Page name: TD - Sailing [Logged in view] [RSS]
2006-06-27 10:57:13
Last author: Grey Wanderer
Owner: Grey Wanderer
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Well, here is my little page, trying to help you understand sailing. Don't go thinking I'm an expert, but also don't think I'm just consolidating facts I've found on the net. I live on a modern sailboat and have my bareboat charter certification. But still, that might be a disadvantage since I use terms and take things for granted that you may not. So don't hesitate to correct and question me, even if you aren't sure. I have a lot of resources (we've got a whole shelf of sailing textbooks), so I can probably find an answer more easily than you could on the net.

This page is definately in progress, so be patient please.

The Ship

The Sized

   In general, the longer the boat, the faster it can go. Displacement hull boats (boats that can't plain, or skim along the top of the water instead of plowing through it) have what is called 'hull speed.' This is a speed that they can't go faster than, due to their drag through the water. The longer the boat, the faster the hull speed, and the faster they can go.
   The ammount you can store is limited by size also. Always assume that you can store about twice as much as you think you can. Keep in mind that food goes bad, though. Don't have your sailors eating fresh fruit several months out at sea. Even potatoes start sprouting. Dried fruit keeps way longer.
   The larger the boat, the heavier conditions you are willing to go out in. No ten foot boat is going to be out in twenty foot waves. In modern times, noaa, the national marine weather service issues warnings. They are, in order or severity:
        i. Small Craft Advisory- This means that small crafts (no legal definition of 'small crafts') should not be out on the water. The conditions are different in different areas, but the wind is usually about 20-30 knots (nautical miles per hour. I use it out of habit, a knot isn't too far off from a normal mile-per hour) and the seas are are above 5 or 10 feet.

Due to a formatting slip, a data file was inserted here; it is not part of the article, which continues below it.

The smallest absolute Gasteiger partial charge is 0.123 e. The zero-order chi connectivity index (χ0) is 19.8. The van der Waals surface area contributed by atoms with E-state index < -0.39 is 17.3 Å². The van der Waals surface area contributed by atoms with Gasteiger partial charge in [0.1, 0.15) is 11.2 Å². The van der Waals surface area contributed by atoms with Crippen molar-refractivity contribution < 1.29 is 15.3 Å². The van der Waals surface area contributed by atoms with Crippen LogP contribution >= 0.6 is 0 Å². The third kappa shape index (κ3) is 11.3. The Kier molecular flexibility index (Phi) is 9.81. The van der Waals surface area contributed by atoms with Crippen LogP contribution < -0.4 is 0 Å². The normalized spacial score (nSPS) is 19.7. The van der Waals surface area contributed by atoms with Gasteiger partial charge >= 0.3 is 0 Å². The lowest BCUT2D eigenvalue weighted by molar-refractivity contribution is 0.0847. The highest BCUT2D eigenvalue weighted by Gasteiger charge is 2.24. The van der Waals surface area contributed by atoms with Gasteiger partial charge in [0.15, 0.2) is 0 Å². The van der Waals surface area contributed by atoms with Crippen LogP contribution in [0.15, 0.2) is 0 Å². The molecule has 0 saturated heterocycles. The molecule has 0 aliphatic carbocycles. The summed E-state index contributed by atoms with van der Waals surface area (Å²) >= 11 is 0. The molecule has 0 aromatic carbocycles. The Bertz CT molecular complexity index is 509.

ii. Gale Warning- Winds are between 34-47 knots. 5.5 meter high waves. Get out a tape measure, that's big.
        iii. Storm Warning-Winds are 48 knots and above. The only warning higher than this is a Hurricane Warning, and that is only if it is an actual hurricane, not just hurricane force winds. Waves are above 9 meters.
        iv. Hurricane Warning- This one is only issued for an actual hurricane. Winds are 64 knots and above. Waves are 14 meters.

A word on waves: Waves are scary, and they always seem much bigger in real life. Next time you're writing a storm, get out a tape measure. Also, water is hard. A boat has to go up and down the waves. If it smacks into the side the boat will tip to go up the wave side-ways, which is often tipping a lot more than you like.

The Material

   Most boats are made out of wood, fiber glass, or metal. Wooden is a very fluxuating material. It shrinks and expands with humidity, and gets water logged and eaten by insects. I'm not going to go into construction here, but larger wooden boats must have very thick hulls. Wood also floats, but all that means is that you are more likely to find pieces of your sunken ship floating back up.
   Fiber glass is easier to work with than wood, and isn't affected by water and insects. It's lighter, and thinner, but also more brittle. If something small(like the corner of a dock or a coral head) punches at it it can make a hole. Most modern boats are made out of fiber glass.
   Metal hulled boats are very heavy, so metal hull probably means slower boat. However, metal is a lot harder to dammage.
The Rig

II. The Parts
   a. Below Decks
     1. The Cabins
     2. The Galley
     3. The Storage
     4. The Head
III. The Sailing
IV. The Conditions
V. The Crew

Sources: Noaa. Noaa is the national marine weather service. Their home-page is
The Beaufor Scales. That is a table that has wind speed and the corresponding wave height (along with other information.) One of the places you can find the Beaufort scales is

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2006-03-28 [iippo]: This is excellency, can't wait to see it progress.

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